Growing up in a conservative, evangelical tradition, I inherited a common perception that those who were “really saved” and “sanctified (Spirit-filled)” would just naturally remain “on fire” for the Lord the rest of their lives. This belief did not give much direction or hope to a person who knew she was not, and was not satisfied with being a lukewarm and fairly ineffective Christian.

This is why I am so interested in the parable of the ten virgins. The wise virgins were able to keep their lamps filled and radiant, while the lamps of the unwise virgins were about to go out. The good news in this parable is that there appears to be a practical reason for the success of the wise virgins, a concrete notion of how to be among those perpetually-burning followers of his.

As I meditated on the words of the parable (including the next three verses, which will be the basis for my next blog) to discover the wise virgins’ secret, here’s what I saw: that they did not have a hand-me-down religion; these young women went straight to the source for themselves. The unwise virgins appear to have passively received a supply of oil from someone, thoughtlessly expecting it to last forever. This can be compared to a Christian who goes to church and leaves uplifted and comforted, but who has no understanding of how to remain close to the Lord the rest of the week.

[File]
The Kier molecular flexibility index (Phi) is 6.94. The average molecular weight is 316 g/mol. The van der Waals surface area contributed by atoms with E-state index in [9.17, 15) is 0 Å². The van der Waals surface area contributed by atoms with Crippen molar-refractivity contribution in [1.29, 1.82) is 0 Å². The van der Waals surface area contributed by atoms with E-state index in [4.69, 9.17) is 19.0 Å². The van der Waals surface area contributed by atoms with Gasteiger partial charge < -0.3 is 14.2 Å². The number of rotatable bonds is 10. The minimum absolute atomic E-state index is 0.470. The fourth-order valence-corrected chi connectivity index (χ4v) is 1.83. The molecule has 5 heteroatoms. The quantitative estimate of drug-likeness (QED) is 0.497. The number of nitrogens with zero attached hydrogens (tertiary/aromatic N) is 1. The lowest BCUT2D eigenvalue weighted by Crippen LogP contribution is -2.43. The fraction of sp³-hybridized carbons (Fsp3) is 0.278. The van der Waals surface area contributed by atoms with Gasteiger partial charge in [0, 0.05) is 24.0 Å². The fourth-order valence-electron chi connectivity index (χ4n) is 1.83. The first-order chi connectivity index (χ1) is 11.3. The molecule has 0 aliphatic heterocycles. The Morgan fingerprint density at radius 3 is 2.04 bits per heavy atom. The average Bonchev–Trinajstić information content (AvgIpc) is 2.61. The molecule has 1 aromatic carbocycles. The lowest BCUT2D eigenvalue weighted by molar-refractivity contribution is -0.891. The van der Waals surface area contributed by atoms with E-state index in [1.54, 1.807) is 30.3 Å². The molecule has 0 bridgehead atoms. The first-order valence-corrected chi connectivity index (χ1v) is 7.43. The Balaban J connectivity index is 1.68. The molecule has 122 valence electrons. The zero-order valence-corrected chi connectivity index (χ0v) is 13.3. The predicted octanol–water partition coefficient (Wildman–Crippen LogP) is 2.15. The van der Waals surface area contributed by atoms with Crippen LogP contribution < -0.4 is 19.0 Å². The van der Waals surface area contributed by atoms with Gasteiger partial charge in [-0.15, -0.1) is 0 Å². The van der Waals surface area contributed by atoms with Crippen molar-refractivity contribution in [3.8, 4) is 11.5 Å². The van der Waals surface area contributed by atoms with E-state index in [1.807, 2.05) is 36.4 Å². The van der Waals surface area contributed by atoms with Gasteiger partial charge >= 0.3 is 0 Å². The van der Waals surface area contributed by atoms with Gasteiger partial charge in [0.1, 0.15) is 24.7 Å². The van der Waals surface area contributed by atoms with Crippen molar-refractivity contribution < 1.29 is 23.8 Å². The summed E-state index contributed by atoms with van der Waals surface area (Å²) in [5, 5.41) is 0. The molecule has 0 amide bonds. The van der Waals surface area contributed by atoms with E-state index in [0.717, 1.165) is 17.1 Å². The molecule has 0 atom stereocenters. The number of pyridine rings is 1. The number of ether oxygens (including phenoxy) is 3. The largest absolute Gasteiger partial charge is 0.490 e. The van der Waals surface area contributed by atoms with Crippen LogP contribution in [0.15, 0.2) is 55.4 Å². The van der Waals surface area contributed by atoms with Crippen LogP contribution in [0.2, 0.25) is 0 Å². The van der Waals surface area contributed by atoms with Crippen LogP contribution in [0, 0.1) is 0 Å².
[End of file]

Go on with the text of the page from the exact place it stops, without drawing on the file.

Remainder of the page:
The wise Christian also goes to church and leaves uplifted and comforted. However, unlike the unwise Christian, this one is aware of the nature of the oil which filled his lamp while he was at church. She knows that it was nothing other than the gracious presence of the Lord himself and the life-giving quality of his Word that caused her spirit to come alive. Such a Christian has a revelation of how precious and desirable this oil is. She is not content to receive a dab of it (so to speak) to perk up her already-determined lifestyle. She is not content with the inferior quality of life that results from burning the fuel of her own limited wisdom, goodness, and ability. She desires the lifestyle motivated and enabled by divine oil. Therefore, this wise Christian personally seeks out her own supply of it and carries it with her everywhere. She does not buy into the common belief that the only way to receive new inspiration is from the oil that is in her pastor and other, “more spiritual” Christians.

Moses and Joshua are two examples of this truth. They witnessed the same miracles as the rest of the Israelite nation. They received the same teaching from the Lord. But there was a basic difference between them and the nation at large. The difference in their attitudes showed up plainly when the people arrived at Mt. Sinai where the Lord had promised to meet with them.